Skip to main content

Thank you for visiting nature.com. You are using a browser version with limited support for CSS. To obtain the best experience, we recommend you use a more up to date browser (or turn off compatibility mode in Internet Explorer). In the meantime, to ensure continued support, we are displaying the site without styles and JavaScript.

Boskop Remains from the South-east African Coast

Abstract

THE controversy raging over the Piltdown remains, and the coming of the War shortly afterwards, were the two events which conspired to distract the attention of the scientific world from the significant discovery which was made in South Africa in 1913,when a farmer unearthed some fragments of a human skull at Boskop near Potchefstroom in the Transvaal. Last year, the discovery of a more primitive human race in Homo rhodesiensis has served to redirect attention to the part which Africa still has to play in elucidating the wider questions of human origins and human migrations.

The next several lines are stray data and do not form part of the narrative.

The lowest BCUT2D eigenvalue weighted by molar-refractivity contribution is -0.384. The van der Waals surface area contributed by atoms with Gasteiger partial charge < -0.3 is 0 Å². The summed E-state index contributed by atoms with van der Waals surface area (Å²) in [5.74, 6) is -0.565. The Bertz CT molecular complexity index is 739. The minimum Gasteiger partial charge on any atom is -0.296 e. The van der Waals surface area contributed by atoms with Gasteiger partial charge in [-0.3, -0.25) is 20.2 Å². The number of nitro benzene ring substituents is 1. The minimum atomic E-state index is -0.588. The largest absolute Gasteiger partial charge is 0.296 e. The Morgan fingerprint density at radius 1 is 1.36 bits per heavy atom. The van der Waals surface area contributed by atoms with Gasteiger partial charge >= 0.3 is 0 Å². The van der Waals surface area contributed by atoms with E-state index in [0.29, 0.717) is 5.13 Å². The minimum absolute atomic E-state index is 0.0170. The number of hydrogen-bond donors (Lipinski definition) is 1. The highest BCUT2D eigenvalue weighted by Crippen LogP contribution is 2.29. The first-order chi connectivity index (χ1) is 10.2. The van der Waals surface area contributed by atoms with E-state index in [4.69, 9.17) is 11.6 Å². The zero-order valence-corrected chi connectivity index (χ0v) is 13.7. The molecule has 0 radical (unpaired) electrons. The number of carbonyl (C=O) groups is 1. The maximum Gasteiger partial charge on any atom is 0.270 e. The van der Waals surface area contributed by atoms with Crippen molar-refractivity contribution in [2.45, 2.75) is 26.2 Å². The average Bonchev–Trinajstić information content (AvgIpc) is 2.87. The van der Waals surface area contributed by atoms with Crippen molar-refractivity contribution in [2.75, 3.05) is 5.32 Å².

References

  1. 1

    "Preliminary note on the ancient human skull remains from the Transvaal.” Trans. of the Roy. Soc. of S.A. Vol. vi. Pt. I. 1917.

  2. 2

    "The evidence afforded by the Boskop skull of a new species of primitive man (Homo capensis).” Anthrop. papers of the Amer. Mus. of Nat. Hist. Vol. xxiii., Pt. II. 1918.

  3. 3

    "The Stone Ages of South Africa,” etc. Annals of the South African Museum. Vol. viii. July 5, 1911.

Download references

Author information

Affiliations

Authors

Rights and permissions

Reprints and Permissions

About this article

Cite this article

DART, R. Boskop Remains from the South-east African Coast. Nature 112, 623–625 (1923). https://doi.org/10.1038/112623a0

Download citation

Further reading

Search

Quick links

Nature Briefing

Sign up for the Nature Briefing newsletter — what matters in science, free to your inbox daily.

Get the most important science stories of the day, free in your inbox. Sign up for Nature Briefing